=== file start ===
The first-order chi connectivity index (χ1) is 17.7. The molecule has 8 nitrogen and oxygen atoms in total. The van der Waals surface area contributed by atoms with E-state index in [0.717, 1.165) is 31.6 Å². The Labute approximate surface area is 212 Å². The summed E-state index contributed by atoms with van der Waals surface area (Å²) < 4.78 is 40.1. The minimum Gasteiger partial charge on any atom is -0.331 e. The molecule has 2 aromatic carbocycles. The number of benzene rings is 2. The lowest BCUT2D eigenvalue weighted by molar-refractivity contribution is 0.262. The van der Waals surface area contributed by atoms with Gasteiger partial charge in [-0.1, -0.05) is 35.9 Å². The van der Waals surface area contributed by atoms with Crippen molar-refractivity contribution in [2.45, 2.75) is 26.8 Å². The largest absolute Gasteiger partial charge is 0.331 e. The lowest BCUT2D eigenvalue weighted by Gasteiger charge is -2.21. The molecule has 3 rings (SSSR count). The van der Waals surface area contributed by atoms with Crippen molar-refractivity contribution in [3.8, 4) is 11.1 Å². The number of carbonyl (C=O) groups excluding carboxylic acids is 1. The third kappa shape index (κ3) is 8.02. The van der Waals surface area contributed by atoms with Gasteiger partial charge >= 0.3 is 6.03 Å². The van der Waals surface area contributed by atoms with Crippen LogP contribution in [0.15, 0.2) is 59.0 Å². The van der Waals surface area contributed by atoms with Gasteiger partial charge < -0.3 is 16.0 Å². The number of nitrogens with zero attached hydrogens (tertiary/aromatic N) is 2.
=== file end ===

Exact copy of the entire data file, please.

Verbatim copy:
The first-order chi connectivity index (χ1) is 17.7. The molecule has 8 nitrogen and oxygen atoms in total. The van der Waals surface area contributed by atoms with E-state index in [0.717, 1.165) is 31.6 Å². The Labute approximate surface area is 212 Å². The summed E-state index contributed by atoms with van der Waals surface area (Å²) < 4.78 is 40.1. The minimum Gasteiger partial charge on any atom is -0.331 e. The molecule has 2 aromatic carbocycles. The number of benzene rings is 2. The lowest BCUT2D eigenvalue weighted by molar-refractivity contribution is 0.262. The van der Waals surface area contributed by atoms with Gasteiger partial charge in [-0.1, -0.05) is 35.9 Å². The van der Waals surface area contributed by atoms with Crippen molar-refractivity contribution in [2.45, 2.75) is 26.8 Å². The largest absolute Gasteiger partial charge is 0.331 e. The lowest BCUT2D eigenvalue weighted by Gasteiger charge is -2.21. The molecule has 3 rings (SSSR count). The van der Waals surface area contributed by atoms with Crippen molar-refractivity contribution in [3.8, 4) is 11.1 Å². The number of carbonyl (C=O) groups excluding carboxylic acids is 1. The third kappa shape index (κ3) is 8.02. The van der Waals surface area contributed by atoms with Gasteiger partial charge >= 0.3 is 6.03 Å². The van der Waals surface area contributed by atoms with Crippen LogP contribution in [0.15, 0.2) is 59.0 Å². The van der Waals surface area contributed by atoms with Gasteiger partial charge < -0.3 is 16.0 Å². The number of nitrogens with zero attached hydrogens (tertiary/aromatic N) is 2.